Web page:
These data present a persuasive argment that **middle distance and distance swimmers* should reduce their kicking efforts to conserve energy during their races. The energy requirement of kicking is disproportionately large relative to the additional propulsion the legs can provide. Therefore, it seems advisable to reduce the effort from the legs to the minimum required for support and stabilization during middle distance and distance races. In doing so, swimmers will delay fatigue so that they can swim faster average pace the entire race."
(Ernest W. Maglischo, 2003)

If by General Statement you meant in the context of flat out sprinting effort, then I obviously agree that this statement may not apply.

swim2Bfree 08-13-2012 08:30 PM

Quote:

Originally Posted by CharlesCouturier (Post 30357)
If by General Statement you meant in the context of flat out sprinting effort, then I obviously agree that this statement may not apply.

No, I mean it's obviously not true when stated generally about distance swimmers. If it were, then all elite distance swimmers would use a light 2-beat kick for stabilization. Even a cursory observation of elite distance swimmers (both pool and open water) shows that some swimmers use 6-beat kicks that contribute materially to their propulsion, even at marathon distances.

Of course kicking increases the energy cost of swimming. But it doesn't increase the energy cost equally for all swimmers. Isn't that obvious? Human bodies are different. Some people are more energy-efficient kickers than others. Maglischo is saying that on average the propulsion provided by kicking is not worth the energy cost. He is not saying this is true for all swimmers. And he is certainly not saying that (as you stated) "The leg kick does not contribute to propulsion in longer distance events."

CharlesCouturier 08-13-2012 08:36 PM

Quote:

Originally Posted by swim2Bfree (Post 30364)
No, I mean it's obviously not true when stated generally about distance swimmers. If it were, then all elite distance swimmers would use a light 2-beat kick for stabilization. Even a cursory observation of elite distance swimmers (both pool and open water) shows that some swimmers use 6-beat kicks that contribute materially to their propulsion, even at marathon distances.

The only reason which forces d.swimmers to kick more than the ideal (which remains 2bk) is that the tremendous level of pressure put early into their pulling stroke breaks a balance that would otherwise be good enough for a 2bk.

Quote:

Originally Posted by swim2Bfree (Post 30364)
Of course kicking increases the energy cost of swimming. But it doesn't increase the energy cost equally for all swimmers. Isn't that obvious? Human bodies are different. Some people are more energy-efficient kickers than others. Maglischo is saying that on average the propulsion provided by kicking is not worth the energy cost. He is not saying this is true for all swimmers. And he is certainly not saying that (as you stated) "The leg kick does not contribute to propulsion in longer distance events."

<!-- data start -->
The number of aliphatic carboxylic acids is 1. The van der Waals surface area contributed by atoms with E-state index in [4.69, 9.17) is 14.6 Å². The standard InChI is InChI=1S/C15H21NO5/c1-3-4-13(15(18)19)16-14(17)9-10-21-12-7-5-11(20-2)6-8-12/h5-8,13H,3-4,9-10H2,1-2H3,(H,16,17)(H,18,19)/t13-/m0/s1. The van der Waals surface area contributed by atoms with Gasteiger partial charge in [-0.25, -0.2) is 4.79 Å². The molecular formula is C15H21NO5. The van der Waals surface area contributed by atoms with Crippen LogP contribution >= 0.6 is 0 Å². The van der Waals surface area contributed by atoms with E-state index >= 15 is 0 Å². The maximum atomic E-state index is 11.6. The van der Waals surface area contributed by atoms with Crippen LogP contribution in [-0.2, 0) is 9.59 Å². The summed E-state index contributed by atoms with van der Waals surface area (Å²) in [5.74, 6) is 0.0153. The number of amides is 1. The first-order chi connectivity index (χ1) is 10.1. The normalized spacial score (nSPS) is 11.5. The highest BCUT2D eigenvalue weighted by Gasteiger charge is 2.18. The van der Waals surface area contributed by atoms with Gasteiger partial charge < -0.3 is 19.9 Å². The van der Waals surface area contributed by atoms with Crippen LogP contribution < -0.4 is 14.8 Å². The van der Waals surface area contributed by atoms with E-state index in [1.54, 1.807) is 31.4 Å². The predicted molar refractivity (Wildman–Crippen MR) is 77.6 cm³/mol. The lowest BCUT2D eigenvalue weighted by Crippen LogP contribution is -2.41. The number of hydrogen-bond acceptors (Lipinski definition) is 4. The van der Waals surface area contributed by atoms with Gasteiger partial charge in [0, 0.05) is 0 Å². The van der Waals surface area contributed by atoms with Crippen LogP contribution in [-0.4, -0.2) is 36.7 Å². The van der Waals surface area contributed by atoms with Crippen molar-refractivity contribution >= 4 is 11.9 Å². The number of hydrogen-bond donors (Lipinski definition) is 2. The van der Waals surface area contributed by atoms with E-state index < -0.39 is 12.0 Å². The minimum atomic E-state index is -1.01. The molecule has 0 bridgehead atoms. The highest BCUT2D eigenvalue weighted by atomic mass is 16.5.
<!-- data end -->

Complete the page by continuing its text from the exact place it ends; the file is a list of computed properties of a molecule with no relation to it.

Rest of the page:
Listen, I'm truly sorry that I shocked you with my statement. I'm even a bit surprised that you take it this way. The beauty, is that you're certainly not forced to believe in anything I, or anyone else is writing.

I definitely agree with both Maglischo and TI on this topic, as it's been what I've observed over the last 18years of coaching, ie most people having a sound pulling mechanics are literally faster when swimming long endurance sets with a pull buoy. It's as simple as that. Maglischo does clearly state, if you re-read his quote, that this recommendation applies to all, with no single exception.

Obviously though, these recommendations apply to those having a sound technique (Maglischo has observed elite swimmers, not age group or masters). There's a lot of data that suggest that several distance recreational swimmers are faster full stroke compared that with a pull, and that even over longer distances. My personal take though is that these swimmers would benefit in:
1. Improving their balance
2. Improving their pulling mechanics

Again though, you certainly don't have to believe me.

WFEGb 08-13-2012 11:22 PM

Hi Charles,

just a remark from an unknower: When I realize that a Marathon runner is running 42km in a 400m-pace that I could just run once in my fittest (long ago) years. I think at that level (some 10sec difference after a 10km swim) energy wastage more or less with a 6bk to get an additional "sprint drive" might just make these tiny differences, in cause of technique this wastage might not be put into the stroke itself.

That's nothing against Maglischo's energy statements.

Regards,
Werner